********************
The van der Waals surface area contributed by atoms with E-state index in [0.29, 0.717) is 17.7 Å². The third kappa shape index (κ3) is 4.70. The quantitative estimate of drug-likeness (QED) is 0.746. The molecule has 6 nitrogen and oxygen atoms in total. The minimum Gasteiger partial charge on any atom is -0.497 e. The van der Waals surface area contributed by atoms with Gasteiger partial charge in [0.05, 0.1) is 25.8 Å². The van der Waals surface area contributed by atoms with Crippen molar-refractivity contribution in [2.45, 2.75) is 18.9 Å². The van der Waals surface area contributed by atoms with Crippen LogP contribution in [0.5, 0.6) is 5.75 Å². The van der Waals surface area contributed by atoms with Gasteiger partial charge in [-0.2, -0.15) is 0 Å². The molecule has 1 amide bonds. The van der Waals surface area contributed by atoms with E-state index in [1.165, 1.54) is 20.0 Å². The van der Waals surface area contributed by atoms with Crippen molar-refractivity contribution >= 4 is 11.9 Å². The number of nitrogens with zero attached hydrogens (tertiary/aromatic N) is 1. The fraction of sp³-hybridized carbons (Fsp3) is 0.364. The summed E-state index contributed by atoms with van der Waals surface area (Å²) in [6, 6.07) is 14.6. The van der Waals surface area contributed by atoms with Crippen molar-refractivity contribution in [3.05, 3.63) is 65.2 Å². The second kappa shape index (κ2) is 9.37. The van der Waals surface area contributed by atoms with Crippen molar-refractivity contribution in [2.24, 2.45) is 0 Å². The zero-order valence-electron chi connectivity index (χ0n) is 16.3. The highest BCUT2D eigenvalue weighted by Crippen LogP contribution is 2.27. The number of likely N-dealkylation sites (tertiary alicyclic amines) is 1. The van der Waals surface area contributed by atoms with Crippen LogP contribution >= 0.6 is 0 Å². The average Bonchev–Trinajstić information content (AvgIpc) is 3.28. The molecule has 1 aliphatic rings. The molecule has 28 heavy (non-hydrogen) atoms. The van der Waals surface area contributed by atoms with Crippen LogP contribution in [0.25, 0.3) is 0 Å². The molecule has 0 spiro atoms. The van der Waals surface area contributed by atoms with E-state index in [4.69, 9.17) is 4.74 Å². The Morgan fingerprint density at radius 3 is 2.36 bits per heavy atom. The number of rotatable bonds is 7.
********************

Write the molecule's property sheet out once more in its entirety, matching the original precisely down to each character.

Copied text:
The van der Waals surface area contributed by atoms with E-state index in [0.29, 0.717) is 17.7 Å². The third kappa shape index (κ3) is 4.70. The quantitative estimate of drug-likeness (QED) is 0.746. The molecule has 6 nitrogen and oxygen atoms in total. The minimum Gasteiger partial charge on any atom is -0.497 e. The van der Waals surface area contributed by atoms with Gasteiger partial charge in [0.05, 0.1) is 25.8 Å². The van der Waals surface area contributed by atoms with Crippen molar-refractivity contribution in [2.45, 2.75) is 18.9 Å². The van der Waals surface area contributed by atoms with Crippen LogP contribution in [0.5, 0.6) is 5.75 Å². The van der Waals surface area contributed by atoms with Gasteiger partial charge in [-0.2, -0.15) is 0 Å². The molecule has 1 amide bonds. The van der Waals surface area contributed by atoms with E-state index in [1.165, 1.54) is 20.0 Å². The van der Waals surface area contributed by atoms with Crippen molar-refractivity contribution >= 4 is 11.9 Å². The number of nitrogens with zero attached hydrogens (tertiary/aromatic N) is 1. The fraction of sp³-hybridized carbons (Fsp3) is 0.364. The summed E-state index contributed by atoms with van der Waals surface area (Å²) in [6, 6.07) is 14.6. The van der Waals surface area contributed by atoms with Crippen molar-refractivity contribution in [3.05, 3.63) is 65.2 Å². The second kappa shape index (κ2) is 9.37. The van der Waals surface area contributed by atoms with Crippen molar-refractivity contribution in [2.24, 2.45) is 0 Å². The zero-order valence-electron chi connectivity index (χ0n) is 16.3. The highest BCUT2D eigenvalue weighted by Crippen LogP contribution is 2.27. The number of likely N-dealkylation sites (tertiary alicyclic amines) is 1. The van der Waals surface area contributed by atoms with Crippen LogP contribution >= 0.6 is 0 Å². The average Bonchev–Trinajstić information content (AvgIpc) is 3.28. The molecule has 1 aliphatic rings. The molecule has 28 heavy (non-hydrogen) atoms. The van der Waals surface area contributed by atoms with Crippen LogP contribution in [0.25, 0.3) is 0 Å². The molecule has 0 spiro atoms. The van der Waals surface area contributed by atoms with E-state index in [4.69, 9.17) is 4.74 Å². The Morgan fingerprint density at radius 3 is 2.36 bits per heavy atom. The number of rotatable bonds is 7.